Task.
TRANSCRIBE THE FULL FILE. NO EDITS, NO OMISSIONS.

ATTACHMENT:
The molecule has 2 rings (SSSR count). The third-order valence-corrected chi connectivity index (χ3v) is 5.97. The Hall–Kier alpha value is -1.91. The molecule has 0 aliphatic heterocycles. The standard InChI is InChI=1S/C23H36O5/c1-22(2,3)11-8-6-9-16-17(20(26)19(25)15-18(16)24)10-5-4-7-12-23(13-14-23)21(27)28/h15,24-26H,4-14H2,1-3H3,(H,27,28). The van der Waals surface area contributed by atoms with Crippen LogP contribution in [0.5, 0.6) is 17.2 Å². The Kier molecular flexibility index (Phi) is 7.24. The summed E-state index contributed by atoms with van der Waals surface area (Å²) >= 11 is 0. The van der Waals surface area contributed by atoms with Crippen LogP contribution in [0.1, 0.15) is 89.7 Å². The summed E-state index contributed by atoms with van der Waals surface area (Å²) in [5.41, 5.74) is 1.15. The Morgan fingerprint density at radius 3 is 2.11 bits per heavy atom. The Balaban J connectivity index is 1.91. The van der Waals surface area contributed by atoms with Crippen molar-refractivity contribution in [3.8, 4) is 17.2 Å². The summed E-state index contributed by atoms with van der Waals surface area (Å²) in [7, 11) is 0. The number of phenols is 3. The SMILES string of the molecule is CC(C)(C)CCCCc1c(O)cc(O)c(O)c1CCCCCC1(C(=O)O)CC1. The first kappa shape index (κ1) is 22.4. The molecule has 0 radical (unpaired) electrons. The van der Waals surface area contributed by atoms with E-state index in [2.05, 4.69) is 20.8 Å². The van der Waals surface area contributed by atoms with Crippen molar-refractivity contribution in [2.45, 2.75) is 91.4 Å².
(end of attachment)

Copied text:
The molecule has 2 rings (SSSR count). The third-order valence-corrected chi connectivity index (χ3v) is 5.97. The Hall–Kier alpha value is -1.91. The molecule has 0 aliphatic heterocycles. The standard InChI is InChI=1S/C23H36O5/c1-22(2,3)11-8-6-9-16-17(20(26)19(25)15-18(16)24)10-5-4-7-12-23(13-14-23)21(27)28/h15,24-26H,4-14H2,1-3H3,(H,27,28). The van der Waals surface area contributed by atoms with Crippen LogP contribution in [0.5, 0.6) is 17.2 Å². The Kier molecular flexibility index (Phi) is 7.24. The summed E-state index contributed by atoms with van der Waals surface area (Å²) >= 11 is 0. The van der Waals surface area contributed by atoms with Crippen LogP contribution in [0.1, 0.15) is 89.7 Å². The summed E-state index contributed by atoms with van der Waals surface area (Å²) in [5.41, 5.74) is 1.15. The Morgan fingerprint density at radius 3 is 2.11 bits per heavy atom. The Balaban J connectivity index is 1.91. The van der Waals surface area contributed by atoms with Crippen molar-refractivity contribution in [3.8, 4) is 17.2 Å². The summed E-state index contributed by atoms with van der Waals surface area (Å²) in [7, 11) is 0. The number of phenols is 3. The SMILES string of the molecule is CC(C)(C)CCCCc1c(O)cc(O)c(O)c1CCCCCC1(C(=O)O)CC1. The first kappa shape index (κ1) is 22.4. The molecule has 0 radical (unpaired) electrons. The van der Waals surface area contributed by atoms with E-state index in [2.05, 4.69) is 20.8 Å². The van der Waals surface area contributed by atoms with Crippen molar-refractivity contribution in [2.45, 2.75) is 91.4 Å².